A Rant on The State of the Middle Class and Retirement

Kris (my wife) wrote a great piece about an article I saw that said that a percentage of folks polled said they would rather ” die early” than life through their retirement without enoug money for a comfortable retirement. I don’t know how “early” they wanted to die, but I was shocked to hear that sentiment expressed by so many. Kris wrote a thougtful post that I felt was worth putting on my blog.
Peace, Joel

The Panama Adventure

I think it is common knowledge that many people are going to have a hard time affording a comfortable retirement, and we all know people who plan to work until they drop because they feel they have no other choice. Joel came across an article recently – Middle-Class Americans Living With Regret About Retirement Savings  One line jumped out at me

In a new survey question added this year, 22 percent said they would rather “die early” than live without enough money for a comfortable retirement. 

More than one in five people are afraid they will be so poor that the time will come when life isn’t worth living. What a sad statement.

I can quote more statistics and link to more articles but I don’t think we need convincing that many people are going to retire with less than they think they need, or won’t retire at all. What does…

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Travel Theme: Broken Lives

Rewired and Retired in Nicaragua

“This planet is a broken bone that didn’t set right, a hundred pieces of crystal glued together. We’ve been shattered and reconstructed.” ~ Tahereh Mafi

Broken lives…125 families forced to reconstruct their lives from the devastating rock and mudslides on Ometepe Island, Nicaragua. Yesterday, Ron and I tramped over boulders and through mud to reach the Los Ramos community to deliver supplies to the families. Take a walk with us so you can see for yourselves Mother Nature’s powerful and destructive forces.

Supplies were delivered at the top of the hill. “So far, this doesn’t look too bad,” I said encouragingly to Ron.

The bulldozers had cleared about 200 meters from the main road. Easy walking so far.

IMG_4894A few feet later, we came to the part of the road that had been dismembered like a severed limb, cutting the families off from the rest of the island and the…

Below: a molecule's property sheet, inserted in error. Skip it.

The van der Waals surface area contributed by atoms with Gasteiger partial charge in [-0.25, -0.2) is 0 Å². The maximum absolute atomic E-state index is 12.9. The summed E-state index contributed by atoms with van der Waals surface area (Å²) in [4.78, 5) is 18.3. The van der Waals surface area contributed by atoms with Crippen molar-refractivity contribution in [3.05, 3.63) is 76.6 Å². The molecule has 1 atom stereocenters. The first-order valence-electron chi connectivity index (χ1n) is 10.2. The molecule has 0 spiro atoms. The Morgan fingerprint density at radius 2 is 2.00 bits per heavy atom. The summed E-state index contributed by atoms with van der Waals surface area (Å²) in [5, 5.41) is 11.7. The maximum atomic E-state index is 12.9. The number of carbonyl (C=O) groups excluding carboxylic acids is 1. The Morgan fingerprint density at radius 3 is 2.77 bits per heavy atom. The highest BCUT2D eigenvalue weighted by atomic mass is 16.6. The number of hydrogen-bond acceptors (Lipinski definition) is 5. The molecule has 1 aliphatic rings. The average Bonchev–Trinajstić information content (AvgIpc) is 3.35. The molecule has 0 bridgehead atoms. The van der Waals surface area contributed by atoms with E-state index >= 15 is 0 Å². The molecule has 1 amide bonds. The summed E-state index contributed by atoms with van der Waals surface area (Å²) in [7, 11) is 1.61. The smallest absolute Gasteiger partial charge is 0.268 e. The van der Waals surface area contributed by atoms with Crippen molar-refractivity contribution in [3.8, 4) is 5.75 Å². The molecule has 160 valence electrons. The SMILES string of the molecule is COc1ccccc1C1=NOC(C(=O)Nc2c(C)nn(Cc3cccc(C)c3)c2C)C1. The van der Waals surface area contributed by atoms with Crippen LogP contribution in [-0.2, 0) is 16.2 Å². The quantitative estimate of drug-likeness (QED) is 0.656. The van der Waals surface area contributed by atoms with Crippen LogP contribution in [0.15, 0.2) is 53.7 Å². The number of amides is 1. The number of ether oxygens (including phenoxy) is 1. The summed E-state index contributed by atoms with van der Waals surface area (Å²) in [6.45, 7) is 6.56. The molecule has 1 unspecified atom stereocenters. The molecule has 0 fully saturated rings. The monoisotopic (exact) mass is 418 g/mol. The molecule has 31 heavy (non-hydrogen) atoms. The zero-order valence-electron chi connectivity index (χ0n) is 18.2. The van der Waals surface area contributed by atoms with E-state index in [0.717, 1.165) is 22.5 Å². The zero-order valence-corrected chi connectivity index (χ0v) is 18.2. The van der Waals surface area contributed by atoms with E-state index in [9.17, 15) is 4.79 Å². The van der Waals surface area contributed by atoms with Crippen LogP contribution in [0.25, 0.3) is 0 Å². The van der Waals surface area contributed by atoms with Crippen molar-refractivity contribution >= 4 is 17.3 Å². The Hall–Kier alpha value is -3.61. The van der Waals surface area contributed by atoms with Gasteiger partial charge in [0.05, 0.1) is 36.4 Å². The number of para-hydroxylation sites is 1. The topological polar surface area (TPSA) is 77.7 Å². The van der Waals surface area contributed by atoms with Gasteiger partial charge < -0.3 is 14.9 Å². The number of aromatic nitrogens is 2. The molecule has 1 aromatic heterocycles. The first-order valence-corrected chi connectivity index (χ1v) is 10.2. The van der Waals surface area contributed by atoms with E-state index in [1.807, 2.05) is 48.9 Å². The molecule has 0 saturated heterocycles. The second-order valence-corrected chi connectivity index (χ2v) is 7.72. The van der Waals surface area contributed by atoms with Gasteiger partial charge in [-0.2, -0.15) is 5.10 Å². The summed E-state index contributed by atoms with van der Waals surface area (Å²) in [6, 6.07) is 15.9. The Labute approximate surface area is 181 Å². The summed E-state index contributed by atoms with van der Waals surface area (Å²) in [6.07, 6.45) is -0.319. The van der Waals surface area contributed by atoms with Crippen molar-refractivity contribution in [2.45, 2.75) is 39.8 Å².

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A Lesson in Real Humility

Wonderlful and touching……

Rewired and Retired in Nicaragua

“Life is a long lesson in humility.”
― J.M. Barrie

I was raised in the belief that one should always be humble, which I interpreted as being meek, never accepting a compliment, and certainly never acknowledging a gift or a talent one might have. But, this week, I learned that I have completely misunderstood this virtue.
Instead of an eyes cast down, submissive, weak, breast-beating virtue; I discovered within me an ability to take an honest appraisal of my abilities, and accept responsibility for the good and not-so-good things that I have done.

After the horrifying mud and rock slides that consumed the indigenous community of Los Ramos, I took a hard look at what I could do to help this community. What was I good at doing? What was I ridiculously silly at attempting to do?

I’m too old to be digging boulders out of their road. My Spanish…

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Care packages and many Hugs-The Ometepe Donations story continues…

Deb posted again to Facebook and I’m passing it on- boy, I would have loved to be there and given out some donations and a hug or two! Here are Deb’s

The families all lined up, Ever had a list of the families and checked off each name as they came by. The bags were all delivered within 30 minutes...every bag!!!

The families all lined up, Ever had a list of the families and checked off each name as they came by. The bags were all delivered within 30 minutes…every bag!!!